Unfortunately, it is not that economically friendly; it costs approximately US $604 per one megawatt. Compared with 32 dollars, it costs slightly less than twenty times the money. For the same amount of energy. Concerning economics, the cheap production cost isnt the only merit of the nuclear technology; the recent export of a nuclear reactor from South Korea to UAE (United Arab Emirates) loaded Koreans with a heavy sum of twenty-billion dollars. According to Korea Economics, basically the equal to Americas Wall Street Journal, it has the same effect on the market as exporting sixty-two A380 airbuses. Moreover, it has created 110 thousand jobs for the next ten years. Not only is it cheap, it itself is a frontier for countries seeking for economic opportunities. Therefore, development of nuclear technology is a mean to harness cheap electricity to our needs, as well as a ticket into a giant market, able to provide hundreds of billion dollars. Yes, it is indeed true that the radioactive rays, which are the unwanted creations of the nuclear power plants, can cause a critical contamination to the nature and the citizens. The Chernobyl incident showed how dangerous radioactive rays can be. Indeed, radioactive rays are dangerous when released, but with scientific growth, and examples like the Yucca Mountain Project (which is a project of storing nuclear waste by digging a tunnel in a mountain, and covering the waste by a corrosion-resistant titanium), the worries of nuclear waste have decreased significantly. Other ways instead of string in tunnels include permanent underground cave storage, or even storing them deep in the ground, at least several hundred meters deep.

One other reason that many countries are beginning to think of nuclear technology as environmentally friendly is primarily because it releases no greenhouse gases. Because advanced nations feel that they have a need to reduce greenhouse gas emissions, they are looking for a feasible energy source that could produce energy without any greenhouse gas emissions. Wind turbine, solar panels, solar heat, wave power, and many other alternative energy sources exist, but because they are expensive and inefficient, nuclear energy is attracting countries.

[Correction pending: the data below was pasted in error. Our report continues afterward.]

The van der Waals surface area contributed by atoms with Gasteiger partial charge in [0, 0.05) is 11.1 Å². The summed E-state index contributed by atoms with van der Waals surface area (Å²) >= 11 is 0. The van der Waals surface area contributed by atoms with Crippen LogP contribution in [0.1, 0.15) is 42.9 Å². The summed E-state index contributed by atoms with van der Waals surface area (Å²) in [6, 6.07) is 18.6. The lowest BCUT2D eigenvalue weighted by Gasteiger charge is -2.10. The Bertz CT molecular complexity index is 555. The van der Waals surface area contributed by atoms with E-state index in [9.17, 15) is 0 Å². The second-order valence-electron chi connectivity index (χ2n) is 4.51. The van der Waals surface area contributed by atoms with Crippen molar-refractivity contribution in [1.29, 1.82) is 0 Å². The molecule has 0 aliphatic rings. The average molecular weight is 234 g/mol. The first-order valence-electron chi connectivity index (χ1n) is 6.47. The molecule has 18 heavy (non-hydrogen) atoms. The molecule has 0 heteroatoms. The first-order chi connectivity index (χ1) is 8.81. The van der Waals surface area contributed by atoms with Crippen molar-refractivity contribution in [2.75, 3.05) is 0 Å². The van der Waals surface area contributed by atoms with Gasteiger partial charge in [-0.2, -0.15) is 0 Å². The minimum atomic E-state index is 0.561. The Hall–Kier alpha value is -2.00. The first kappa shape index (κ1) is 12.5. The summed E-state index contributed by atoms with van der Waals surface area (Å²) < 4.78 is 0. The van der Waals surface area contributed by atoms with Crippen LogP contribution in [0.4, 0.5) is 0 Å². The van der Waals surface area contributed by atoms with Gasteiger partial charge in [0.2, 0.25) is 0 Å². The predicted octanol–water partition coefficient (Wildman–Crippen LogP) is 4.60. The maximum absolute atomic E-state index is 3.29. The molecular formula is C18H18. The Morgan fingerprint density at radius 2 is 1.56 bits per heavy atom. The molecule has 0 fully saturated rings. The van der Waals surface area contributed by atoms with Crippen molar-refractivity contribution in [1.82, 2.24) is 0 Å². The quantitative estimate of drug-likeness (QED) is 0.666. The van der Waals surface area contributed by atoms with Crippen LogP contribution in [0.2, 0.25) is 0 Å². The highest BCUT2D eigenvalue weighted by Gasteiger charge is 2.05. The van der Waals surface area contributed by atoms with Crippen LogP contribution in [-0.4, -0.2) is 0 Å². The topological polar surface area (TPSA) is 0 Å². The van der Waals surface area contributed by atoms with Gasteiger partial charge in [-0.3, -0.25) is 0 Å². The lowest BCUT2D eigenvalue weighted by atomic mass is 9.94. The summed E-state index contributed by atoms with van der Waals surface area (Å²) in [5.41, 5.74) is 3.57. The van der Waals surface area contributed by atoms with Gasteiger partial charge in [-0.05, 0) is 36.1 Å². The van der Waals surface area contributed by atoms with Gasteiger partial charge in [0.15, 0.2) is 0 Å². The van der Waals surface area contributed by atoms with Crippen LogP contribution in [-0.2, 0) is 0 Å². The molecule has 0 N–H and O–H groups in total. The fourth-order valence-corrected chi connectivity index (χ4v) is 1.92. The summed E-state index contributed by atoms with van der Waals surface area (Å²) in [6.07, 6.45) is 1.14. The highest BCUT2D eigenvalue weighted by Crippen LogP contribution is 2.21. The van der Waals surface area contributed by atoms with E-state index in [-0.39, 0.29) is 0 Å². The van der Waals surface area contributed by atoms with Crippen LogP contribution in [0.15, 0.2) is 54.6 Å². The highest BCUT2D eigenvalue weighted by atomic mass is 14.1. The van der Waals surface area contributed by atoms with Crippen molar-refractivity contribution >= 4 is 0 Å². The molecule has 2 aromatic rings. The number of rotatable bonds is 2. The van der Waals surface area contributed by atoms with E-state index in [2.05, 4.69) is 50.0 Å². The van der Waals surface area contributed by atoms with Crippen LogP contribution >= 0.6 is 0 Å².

Because it is environmentally-friendly, and economically-friendly, it is natural for a big market to grow. Another wonderful benefit that nuclear technology has is its efficiency. Because it is such a powerful sector of technology, like the alchemy of the twenty-first century, it is so effective, perhaps too effective. Its efficiency showed its extreme power when two bombs hit the two Japanese cities, the Hiroshima and the Nagasaki. Its efficiency can surely be deadly, if you have evil intentions, even a cute little harmless-looking teddy bear can be used for choking a victim. So, by harnessing it with good intentions, the efficiency can be more than just useful. Unlike other sources like oil and gas, you are able to produce an astonishing amount of energy. For example, one kilogram of uranium can produce the same amount of power as one ton of gasoline.

Not only that, even though the initial cost can be expensive compared to the construction cost of the coal or gas power stations, one station can last long, and because of the efficiency itself, one power station equals to so much energy. The power stations location is not limited to other energy sources. For example, you need a windy and mountainous terrain for wind turbine, and inland countries cannot harness wave power. Not only that, mineral-poor countries have to suffer disadvantages when trying to activate coal plants or oil plants. However, nuclear power plants can be stationed anywhere, even a desert. This is why the nuclear energy holds a lot of possibilities and can be efficient.

Because it is so cheap, efficient, and has zero greenhouse gas emissions, it is naturally a choice for most countries. It is attractive, especially after many studies have shown that fossil fuel would run out in the next fifty years. It would be a fools choice to abandon the nuclear technology, in a time that global warming is advancing and fossil fuels are running out. Excalibur, the legendary sword in the stone, was the possession that empowered King Arthur. Perhaps the Nuclear energy is the modern Excalibur, empowering and producing 17% of

all electricity in the world, and taking as much as 80% in France. The Excalibur was thrown into the river, as King Arthur ordered before he succumbed after a strike by an enemy. However, we must not throw away the nuclear technology as Excalibur had been; we must brandish it, and minimize its risks.

-Jordan Jeong July 31, 2010